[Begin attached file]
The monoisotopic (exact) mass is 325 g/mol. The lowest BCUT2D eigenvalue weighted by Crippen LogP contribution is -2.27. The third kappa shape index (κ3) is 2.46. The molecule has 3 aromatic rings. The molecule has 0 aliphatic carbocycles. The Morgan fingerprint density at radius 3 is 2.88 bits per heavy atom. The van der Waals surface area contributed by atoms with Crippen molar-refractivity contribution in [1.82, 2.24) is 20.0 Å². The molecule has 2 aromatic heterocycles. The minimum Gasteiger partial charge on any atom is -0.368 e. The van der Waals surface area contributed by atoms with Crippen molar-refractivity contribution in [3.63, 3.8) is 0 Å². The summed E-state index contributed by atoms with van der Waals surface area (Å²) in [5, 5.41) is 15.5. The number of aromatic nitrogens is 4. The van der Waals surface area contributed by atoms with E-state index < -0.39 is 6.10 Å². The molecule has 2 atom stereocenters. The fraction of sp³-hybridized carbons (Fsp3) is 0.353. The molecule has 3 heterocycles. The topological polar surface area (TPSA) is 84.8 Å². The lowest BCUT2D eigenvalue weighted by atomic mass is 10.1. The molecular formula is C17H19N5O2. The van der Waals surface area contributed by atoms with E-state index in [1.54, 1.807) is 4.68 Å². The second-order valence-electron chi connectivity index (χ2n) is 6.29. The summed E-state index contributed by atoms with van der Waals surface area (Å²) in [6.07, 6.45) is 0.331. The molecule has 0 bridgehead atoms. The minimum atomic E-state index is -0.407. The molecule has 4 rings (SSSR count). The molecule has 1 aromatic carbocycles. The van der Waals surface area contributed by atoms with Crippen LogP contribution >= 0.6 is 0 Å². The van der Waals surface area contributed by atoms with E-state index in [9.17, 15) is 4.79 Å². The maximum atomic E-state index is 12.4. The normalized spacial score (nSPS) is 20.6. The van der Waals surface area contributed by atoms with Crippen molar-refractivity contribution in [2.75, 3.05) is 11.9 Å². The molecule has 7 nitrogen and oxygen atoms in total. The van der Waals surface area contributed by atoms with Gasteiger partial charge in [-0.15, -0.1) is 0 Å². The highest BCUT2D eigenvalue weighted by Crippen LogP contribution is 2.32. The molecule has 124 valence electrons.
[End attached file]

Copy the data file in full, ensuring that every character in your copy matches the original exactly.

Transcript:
The monoisotopic (exact) mass is 325 g/mol. The lowest BCUT2D eigenvalue weighted by Crippen LogP contribution is -2.27. The third kappa shape index (κ3) is 2.46. The molecule has 3 aromatic rings. The molecule has 0 aliphatic carbocycles. The Morgan fingerprint density at radius 3 is 2.88 bits per heavy atom. The van der Waals surface area contributed by atoms with Crippen molar-refractivity contribution in [1.82, 2.24) is 20.0 Å². The molecule has 2 aromatic heterocycles. The minimum Gasteiger partial charge on any atom is -0.368 e. The van der Waals surface area contributed by atoms with Crippen molar-refractivity contribution in [3.63, 3.8) is 0 Å². The summed E-state index contributed by atoms with van der Waals surface area (Å²) in [5, 5.41) is 15.5. The number of aromatic nitrogens is 4. The van der Waals surface area contributed by atoms with E-state index < -0.39 is 6.10 Å². The molecule has 2 atom stereocenters. The fraction of sp³-hybridized carbons (Fsp3) is 0.353. The molecule has 3 heterocycles. The topological polar surface area (TPSA) is 84.8 Å². The lowest BCUT2D eigenvalue weighted by atomic mass is 10.1. The molecular formula is C17H19N5O2. The van der Waals surface area contributed by atoms with E-state index in [1.54, 1.807) is 4.68 Å². The second-order valence-electron chi connectivity index (χ2n) is 6.29. The summed E-state index contributed by atoms with van der Waals surface area (Å²) in [6.07, 6.45) is 0.331. The molecule has 0 bridgehead atoms. The minimum atomic E-state index is -0.407. The molecule has 4 rings (SSSR count). The molecule has 1 aromatic carbocycles. The van der Waals surface area contributed by atoms with Crippen LogP contribution >= 0.6 is 0 Å². The van der Waals surface area contributed by atoms with E-state index in [9.17, 15) is 4.79 Å². The maximum atomic E-state index is 12.4. The normalized spacial score (nSPS) is 20.6. The van der Waals surface area contributed by atoms with Crippen molar-refractivity contribution in [2.75, 3.05) is 11.9 Å². The molecule has 7 nitrogen and oxygen atoms in total. The van der Waals surface area contributed by atoms with Gasteiger partial charge in [-0.15, -0.1) is 0 Å². The highest BCUT2D eigenvalue weighted by Crippen LogP contribution is 2.32. The molecule has 124 valence electrons.